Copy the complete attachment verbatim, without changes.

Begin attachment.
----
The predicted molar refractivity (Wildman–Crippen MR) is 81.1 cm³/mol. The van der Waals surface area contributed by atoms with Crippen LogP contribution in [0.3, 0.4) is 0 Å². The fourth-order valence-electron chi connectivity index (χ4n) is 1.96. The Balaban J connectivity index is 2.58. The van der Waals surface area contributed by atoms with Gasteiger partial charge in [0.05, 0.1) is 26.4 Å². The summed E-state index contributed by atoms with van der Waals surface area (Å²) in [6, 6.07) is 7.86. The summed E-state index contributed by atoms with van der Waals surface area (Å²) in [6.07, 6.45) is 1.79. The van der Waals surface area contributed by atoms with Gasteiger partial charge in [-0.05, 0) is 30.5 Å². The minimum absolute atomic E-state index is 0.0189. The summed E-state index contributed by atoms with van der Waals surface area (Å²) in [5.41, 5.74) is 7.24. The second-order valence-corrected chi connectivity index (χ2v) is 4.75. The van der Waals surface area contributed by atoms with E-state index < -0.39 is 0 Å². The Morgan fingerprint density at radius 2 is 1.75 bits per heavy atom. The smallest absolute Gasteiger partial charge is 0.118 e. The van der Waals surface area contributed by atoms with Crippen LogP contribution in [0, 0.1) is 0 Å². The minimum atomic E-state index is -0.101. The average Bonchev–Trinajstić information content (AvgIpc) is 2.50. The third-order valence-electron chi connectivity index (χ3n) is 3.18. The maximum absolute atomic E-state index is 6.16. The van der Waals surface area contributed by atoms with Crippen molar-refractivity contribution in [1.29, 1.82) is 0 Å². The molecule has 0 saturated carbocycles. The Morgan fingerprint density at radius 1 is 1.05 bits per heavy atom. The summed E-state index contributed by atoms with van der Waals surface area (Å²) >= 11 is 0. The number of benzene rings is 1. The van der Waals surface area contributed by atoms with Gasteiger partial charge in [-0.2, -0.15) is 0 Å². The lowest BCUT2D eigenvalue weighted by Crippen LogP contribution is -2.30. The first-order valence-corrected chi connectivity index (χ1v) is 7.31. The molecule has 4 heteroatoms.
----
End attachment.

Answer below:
The predicted molar refractivity (Wildman–Crippen MR) is 81.1 cm³/mol. The van der Waals surface area contributed by atoms with Crippen LogP contribution in [0.3, 0.4) is 0 Å². The fourth-order valence-electron chi connectivity index (χ4n) is 1.96. The Balaban J connectivity index is 2.58. The van der Waals surface area contributed by atoms with Gasteiger partial charge in [0.05, 0.1) is 26.4 Å². The summed E-state index contributed by atoms with van der Waals surface area (Å²) in [6, 6.07) is 7.86. The summed E-state index contributed by atoms with van der Waals surface area (Å²) in [6.07, 6.45) is 1.79. The van der Waals surface area contributed by atoms with Gasteiger partial charge in [-0.05, 0) is 30.5 Å². The minimum absolute atomic E-state index is 0.0189. The summed E-state index contributed by atoms with van der Waals surface area (Å²) in [5.41, 5.74) is 7.24. The second-order valence-corrected chi connectivity index (χ2v) is 4.75. The van der Waals surface area contributed by atoms with E-state index < -0.39 is 0 Å². The Morgan fingerprint density at radius 2 is 1.75 bits per heavy atom. The smallest absolute Gasteiger partial charge is 0.118 e. The van der Waals surface area contributed by atoms with Crippen LogP contribution in [0, 0.1) is 0 Å². The minimum atomic E-state index is -0.101. The average Bonchev–Trinajstić information content (AvgIpc) is 2.50. The third-order valence-electron chi connectivity index (χ3n) is 3.18. The maximum absolute atomic E-state index is 6.16. The van der Waals surface area contributed by atoms with Crippen molar-refractivity contribution in [1.29, 1.82) is 0 Å². The molecule has 0 saturated carbocycles. The Morgan fingerprint density at radius 1 is 1.05 bits per heavy atom. The summed E-state index contributed by atoms with van der Waals surface area (Å²) >= 11 is 0. The number of benzene rings is 1. The van der Waals surface area contributed by atoms with Gasteiger partial charge in [-0.2, -0.15) is 0 Å². The lowest BCUT2D eigenvalue weighted by Crippen LogP contribution is -2.30. The first-order valence-corrected chi connectivity index (χ1v) is 7.31. The molecule has 4 heteroatoms.